11 NOVEMBER 1995, Page 28

If symptoms

persist. . .

I WAS sitting in my office during a hia- tus between out-patient clinics last week, thinking in a desultory way about the Meaning of Existence. Alas, try as I might I could think of none, but perhaps this was because my train of thought was interrupted by the sound of the ward television drivelling through the walls. An astrologer was reading Mr Blair's horoscope: Saturn was in the ascendant, the Moon was somewhere else entirely, it was all very exciting and unusual, and meant that . . . .

I rushed out and turned the television off. It seemed to me likely that the man in the bed nearest it, who had com- plained of invisible gerbils gnawing con- stantly at his legs, would not be much interested in Mr Blair's starry destiny. After all, when you are pursued by rodents, even the highest marginal rate of income tax must seem a matter of slight importance.

Most of my patients would agree in any case that life has no meaning. And even those who once thought otherwise are soon brought to the same conclusion, An Indian shopkeeper consulted me because of a host of symptoms, which affected every part of his body — he even had a burning sensation in his hair.

He had migrated to this country a third of a century ago and had worked hard in a factory to save enough money to buy his shop. His ambition had been to put his children through university, and this he had done; and then he want- ed to leave them a tidy sum, to ease their passage through life. But in the last few years he had been held up so many times in his shop at knifepoint that he had sold it to the first bidder — to whom he passed the martyr's crown. The fact is that the shopkeepers in our area have as much chance of escaping unscathed as the early Christians in the arena.

The police had been most sympathetic and kind to him, of course, but had caught none of the culprits and had told him that in any case there were plenty more where those came from.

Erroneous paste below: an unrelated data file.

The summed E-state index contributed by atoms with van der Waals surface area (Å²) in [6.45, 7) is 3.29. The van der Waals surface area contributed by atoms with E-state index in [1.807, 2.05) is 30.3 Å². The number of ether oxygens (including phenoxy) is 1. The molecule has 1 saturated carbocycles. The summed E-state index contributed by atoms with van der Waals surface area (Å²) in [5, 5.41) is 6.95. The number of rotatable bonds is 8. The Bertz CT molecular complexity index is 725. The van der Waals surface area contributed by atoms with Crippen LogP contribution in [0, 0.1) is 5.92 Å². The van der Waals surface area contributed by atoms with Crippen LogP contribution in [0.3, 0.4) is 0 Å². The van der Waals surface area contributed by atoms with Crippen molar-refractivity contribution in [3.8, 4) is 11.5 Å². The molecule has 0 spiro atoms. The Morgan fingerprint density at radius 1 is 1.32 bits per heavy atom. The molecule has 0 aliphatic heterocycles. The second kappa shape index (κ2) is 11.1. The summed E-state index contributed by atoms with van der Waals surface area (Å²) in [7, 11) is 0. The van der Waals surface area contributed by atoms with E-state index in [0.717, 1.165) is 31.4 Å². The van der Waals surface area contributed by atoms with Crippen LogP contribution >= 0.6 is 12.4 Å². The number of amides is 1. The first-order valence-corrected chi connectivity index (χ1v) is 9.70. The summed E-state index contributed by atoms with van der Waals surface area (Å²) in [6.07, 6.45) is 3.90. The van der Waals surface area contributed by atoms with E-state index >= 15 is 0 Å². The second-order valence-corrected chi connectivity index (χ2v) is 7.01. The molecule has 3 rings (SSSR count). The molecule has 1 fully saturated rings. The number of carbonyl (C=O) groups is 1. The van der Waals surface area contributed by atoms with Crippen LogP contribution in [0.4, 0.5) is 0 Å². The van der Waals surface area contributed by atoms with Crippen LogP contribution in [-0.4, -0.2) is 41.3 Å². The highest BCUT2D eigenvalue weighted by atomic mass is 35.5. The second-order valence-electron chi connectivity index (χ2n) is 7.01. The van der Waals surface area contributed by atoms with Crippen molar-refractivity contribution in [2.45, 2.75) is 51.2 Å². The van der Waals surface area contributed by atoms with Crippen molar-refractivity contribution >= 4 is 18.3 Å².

My patient woke up every night sweat- ing; his heart pounded in his chest. His entire view of the world had changed, and now every stranger was an armed robber until proven otherwise. He had devoted his whole life to his business, and had not had the time to develop other interests; and now even the local park was closed to him since he was mugged there. It is a truth universally acknowledged that a small man in a suit and a tie is asking to be robbed.

'When I came to this country, it was very nice,' he said. 'They delivered to your door, and no one was taking. Now it is a rubbish country.'

Anyway, back in my room I stopped contemplating the meaning of life, and turned my attention to a somewhat smaller, but more clearly defined ques- tion: why did I no longer have a waste- paper basket under my desk? Pilfering, perhaps? A management economy mea- sure?

The ward smoke alarm went off in the midst of my reflections. I went to see what was happening: the alarm was being tested. It took three men to test it, one up a ladder, one with a clipboard at the base of the ladder, and one — a Fire Prevention Engineer — to oversee oper- ations.

And then, suddenly, the whole mean- ing of life became clear to me: so to arrange things that we survive until tomorrow.

Theodore Dalrymple